Wednesday, April 26, 2006

Don't Tell Me It's a Beautiful Day and Mary, Don't You Weep

Had a very necessary rock experience last night. Saw Ike at the Turf–my millionth time, I think.

He is, by far, the musician I have seen the most times in my life. I lost count years ago. The first time I saw him was about six-fucking-years ago. Since then he’s come back to town every few months, and I rarely miss him. Seeing him at the Turf is the way it should always be, too...
So, it was just him and Phil last night–the Duo... They set up stage at the side of the bar, with the greatest back drop behind ‘em. That battered green wall with the paint coming off in chips, covered in x-mas lights that look like barbed wire. A perfect backdrop for Ike and his anger. Yeah, that steely-green-eyed anger of his. Rock ‘n’ roll, sexy anger. He brought that with him and it worked. It fueled the audience. Oh, his hardcore fans. The ones that know every word to every song. The ones that get so very wasted so very early. There was this chick at a lil table right up front who was out cold. Had her head on the table for the whole show. Ike and the crowd were talking about her--she never moved a hair.

Ah, the songs; the great songs where the words all tumble out and it makes you feel like it’s all for us and we all understand each other. He did some oldies: "Lust Song 78,"but a totally different arrangement (t used to be so punkrock!). When he did "Garbage Day," he pulled a Bob Dylan and changed around the pronouns and completely changed some of the verses. Love that. One of the last songs he did was Bobby Darin’s "Dreamlover"–shocker! For me, Darin is one of the greatest songwriters, singers, performers that ever lived. Ike done good with it, too.

"Crave" was a great treat–couldn’t help but think of Elizabeth when she told me she thought it was the most romantic song she’d ever heard (whilst reminding me that she doesn’t like romantic songs). When "The Assassination of Sweet Lou Diablo" had the crowd all raise their glasses, whoopin’ and singing, chanting along: "Now we’re drinking to your assassination," with serious smiles on their faces (mine too) it felt like needful commiserating, but it was also empowering and darkly comedic.

To see Ike, with his commanding presence, with that stance, that stare into the crowd, all superfuckingtough, is inspiring still. He just always looks like he can get things done, a take-care-of-business kind of man. He swaggers.

At the show, I had Bruce on my mind. I rushed home yesterday to watch the DVD side of the Seeger sessions disc. I tell you, I could not peel the smile off of my face as I watched it. They cram all the musicians in Bruce’s house in Jersey (the horns are in the hallway, you get it). It’s this...Hootenanny. It sounds like New Orleans, the Civil War, the 1960s folk scene and pure Bruce all at once. I am totally in love with how joyous and full and celebratory it feels. With all the shit in the world, it feels exactly right. What else are you gonna do? Dance and drink and screw? Heh. Bruce had "Devils and Dust" and it was...dark. *That* was his anti-war sentiment. I still thought it was fucking great, but most of it is not a *pleasure* to listen to.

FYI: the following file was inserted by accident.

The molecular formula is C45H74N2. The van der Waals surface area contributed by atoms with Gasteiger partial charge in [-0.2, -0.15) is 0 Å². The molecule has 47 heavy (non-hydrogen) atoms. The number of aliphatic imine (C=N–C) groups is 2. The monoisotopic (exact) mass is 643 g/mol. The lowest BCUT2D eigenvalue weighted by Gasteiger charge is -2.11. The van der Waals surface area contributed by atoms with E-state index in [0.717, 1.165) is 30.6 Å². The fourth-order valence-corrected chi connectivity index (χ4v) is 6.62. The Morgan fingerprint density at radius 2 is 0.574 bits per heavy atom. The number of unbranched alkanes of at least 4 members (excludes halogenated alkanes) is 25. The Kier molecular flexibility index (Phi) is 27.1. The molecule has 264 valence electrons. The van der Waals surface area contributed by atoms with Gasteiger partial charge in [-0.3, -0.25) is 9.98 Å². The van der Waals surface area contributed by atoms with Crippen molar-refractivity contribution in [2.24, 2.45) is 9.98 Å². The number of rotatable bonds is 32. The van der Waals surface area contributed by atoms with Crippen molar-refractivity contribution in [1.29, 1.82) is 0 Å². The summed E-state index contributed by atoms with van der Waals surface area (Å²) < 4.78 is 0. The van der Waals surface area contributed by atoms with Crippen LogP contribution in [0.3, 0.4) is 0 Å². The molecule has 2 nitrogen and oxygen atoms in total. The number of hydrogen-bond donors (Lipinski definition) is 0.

These traditional folk songs, the way Bruce arranges them and breathes life into them *are* a pleasure to listen to. They deal with the presence of the war, for sure, by the nature of the folk/protest song. But, they are not necessarily making some grand statement. It's more about the music. The music of joy and community and familia and laughing and drinking and fucking--in the face of misery and war and death. My favorite so far is "O Mary Don't You Weep," totally gospel, totally a REVIVAL...makes you wanna go to church! It’s been in my head, nonstop.
Speaking of Hootenanny… and music that inspires drinking and fucking…I think of Ike.

And though Ike *hates* this fact, it’s true: Bruce and Ike have this brotherhood between them. (There’s a substantive rumor that "Springsteen’s a big Reilly fan." I am not kidding). There’s that stance they plant in their black boots, with the shirt sleeves rolled up, and the crosses around their necks, those catholic boys that they are. It’s a passionate toughness, but there’s smarts and intent behind their eyes.

Speaking of catholic boys, Jim and Ike were all adolescent boys, getting rowdy outside the bus, after the show. Hitting each other, giving each other shit (and praise) about their basketball game they had played in the afternoon. I asked Ike what they’d been listening to on the bus ( Johnny Cash and the Ronettes, awww) and then it became a Bruce debate. Man, those can get heated. I know from many past experiences. I fully admit how crazy I can get, but damn–when you hate Springsteen, you really hate him...

Ike has always been so dismissive and almost defensive when the subject of Springsteen comes up...and with me and Jim –it inevitably does. Somehow Dylan entered the subject (this makes sense, it connects them both). I talked about accessability and the esoteric obscurity of Dylan versus that engaging, you can come to the-party-too of Bruce. Ike, in turn, brought up how his kids don’t like (I think he actually said "hate") Bruce Springsteen and how young they were when they were listening to and loving Dylan.

Hey–there’s no question. Dylan is god-like. Hell, to a fuckton of music nuts out there, he *is* God. Bruce has something else entirely. I think it has a lot to do with the simplicity of most of his music and the personal accessability of his lyrics.

He just doesn’t see it. He used to like him he says, but "he lost me around 1987." Humph. But, as I pressed him about it, hey–Tunnel of Love is this great, dark, record about the death of a marriage, he totally made fun of Springseen’s lyrics. But you know what?

He fucking knew ‘em all.

1 comment:

Martin said...

how about that bus?!